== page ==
Question: What do you think tourists do more: 1) take self-guided walking tours, or 2) take organized tours of local history and culture?
By a multiple of two and a half times, 27% vs 11%, tourists choose to go on self-guided walking tours. In fact, of the top 51 activities that tourists reported doing while travelling these last few years, self-guided walking tours ranked #5, whereas taking organized tours ranked #41.
This is according to an October 2014 report “Heritage Tourism in Philadelphia: Trends, Challenges and Opportunities” prepared by ConsultEcon Inc. at the request of The Pew Charitable Trusts, and recently provided to me by a trusted friend and colleague “in the know”. (download report here)
So, since more tourists prefer to go off on their own, rather than participate in tours organized by others, do you think historic sites and cultural/heritage attractions are investing enough in making sure these independent explorers are having an optimal experience? And do you think they’re likely leveraging the smartphone technology that visitors are bringing along with them?
Well, probably not, as evidenced by this quote taken from the same report: “There is also a widespread belief that the sector might do better if it could make history more entertaining, interactive, and immersive and more relevant to younger, tech-savvy audiences.”
Focusing on the attractions in Philadelphia’s Historic District, their funding/budget cuts and mostly flat or declining attendance over the last decade, there is a clear need to do more and do things differently in order to grab visitors’ attention, raise their awareness, get them to care, have a good time, return, bring others with them and share their positive experiences with more potential visitors.
Hmmm…how about providing visitors with a comprehensive array of mobile audio tours?
Now, I’m not foolish enough to believe that mobile audio tours are a singular solution. Nor will I tell you that most every visitor would even want to use a mobile audio tour when they’re out exploring.
But, I will say that mobile audio tours can help, and that a meaningful number of visitors will take advantage of them if they’re offered. I will also say that mobile audio tours continue to be woefully underutilized, often misused and too frequently overlooked, despite their unique capabilities and particular appropriateness for exactly the task-at-hand.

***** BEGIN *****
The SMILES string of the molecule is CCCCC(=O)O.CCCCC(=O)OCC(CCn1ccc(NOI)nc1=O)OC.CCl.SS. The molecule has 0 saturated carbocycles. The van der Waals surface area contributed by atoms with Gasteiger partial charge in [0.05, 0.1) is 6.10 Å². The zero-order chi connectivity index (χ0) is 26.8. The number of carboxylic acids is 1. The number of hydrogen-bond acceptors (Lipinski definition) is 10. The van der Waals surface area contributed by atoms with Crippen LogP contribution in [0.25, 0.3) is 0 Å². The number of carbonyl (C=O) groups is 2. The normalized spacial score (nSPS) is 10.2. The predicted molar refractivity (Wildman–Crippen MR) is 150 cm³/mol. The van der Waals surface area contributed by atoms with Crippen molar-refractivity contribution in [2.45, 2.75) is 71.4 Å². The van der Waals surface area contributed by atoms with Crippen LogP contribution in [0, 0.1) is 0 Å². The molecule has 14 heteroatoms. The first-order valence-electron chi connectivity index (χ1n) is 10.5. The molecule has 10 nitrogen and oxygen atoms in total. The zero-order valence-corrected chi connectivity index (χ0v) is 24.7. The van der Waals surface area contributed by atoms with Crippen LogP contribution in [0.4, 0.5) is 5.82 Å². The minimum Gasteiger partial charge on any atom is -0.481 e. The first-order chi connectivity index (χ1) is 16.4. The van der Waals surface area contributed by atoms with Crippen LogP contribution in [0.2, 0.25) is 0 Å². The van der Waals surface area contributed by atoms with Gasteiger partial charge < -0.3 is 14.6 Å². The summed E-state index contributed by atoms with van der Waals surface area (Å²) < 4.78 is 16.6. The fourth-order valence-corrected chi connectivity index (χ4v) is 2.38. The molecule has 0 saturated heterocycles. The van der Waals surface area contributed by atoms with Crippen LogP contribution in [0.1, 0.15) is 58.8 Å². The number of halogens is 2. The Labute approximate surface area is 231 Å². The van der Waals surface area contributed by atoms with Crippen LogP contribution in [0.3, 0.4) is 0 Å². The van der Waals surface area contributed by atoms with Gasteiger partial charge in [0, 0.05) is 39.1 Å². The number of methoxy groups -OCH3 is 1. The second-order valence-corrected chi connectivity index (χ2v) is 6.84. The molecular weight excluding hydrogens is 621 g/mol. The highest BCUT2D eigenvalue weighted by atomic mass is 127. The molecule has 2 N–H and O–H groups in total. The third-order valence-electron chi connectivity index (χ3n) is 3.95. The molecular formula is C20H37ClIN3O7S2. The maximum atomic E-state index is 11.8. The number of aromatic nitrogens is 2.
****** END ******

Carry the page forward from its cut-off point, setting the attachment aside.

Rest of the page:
This is precisely why we built our mobile audio tour platform – CultureSpots.com – both technologically (works on any standard smartphone, with no app to download/install!) and from a business model standpoint (see our FREE Basic Plan subscription!) so that any cultural/heritage destination can offer their visitors mobile audio tours. [UPDATE as of 7/4/2016 – We have retired our FREE Basic Plan for new subscribers. Current FREE Basic Plan subscribers may continue using the Basic Plan subscription for FREE forever as originally promised. New subscribers can subscribe to the Basic Plan for just $19/month or $199/year (=15% discount)]
And with storytelling being so core to the way we communicate, connect and understand the world, having such an easy, affordable and effective means as CultureSpots for sharing such a wealth of interesting stories with visitors can really only be a good thing.
With all that said, I’d just like to restate our mission to make sure that EVERY museum and gallery, cultural destination and historic/heritage site who would like to offer mobile audio tours, CAN offer mobile audio tours.
It would be our honor for CultureSpots to be one trusted component in an array of offerings from which visitors can choose for a more entertaining, interactive, immersive, and relevant cultural/heritage tourism experience.
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Thank you, be well, and enjoy,
Founder, President/CEO of CultureSpots
Photo credit: Rdsmith4 / Foter / CC BY-SA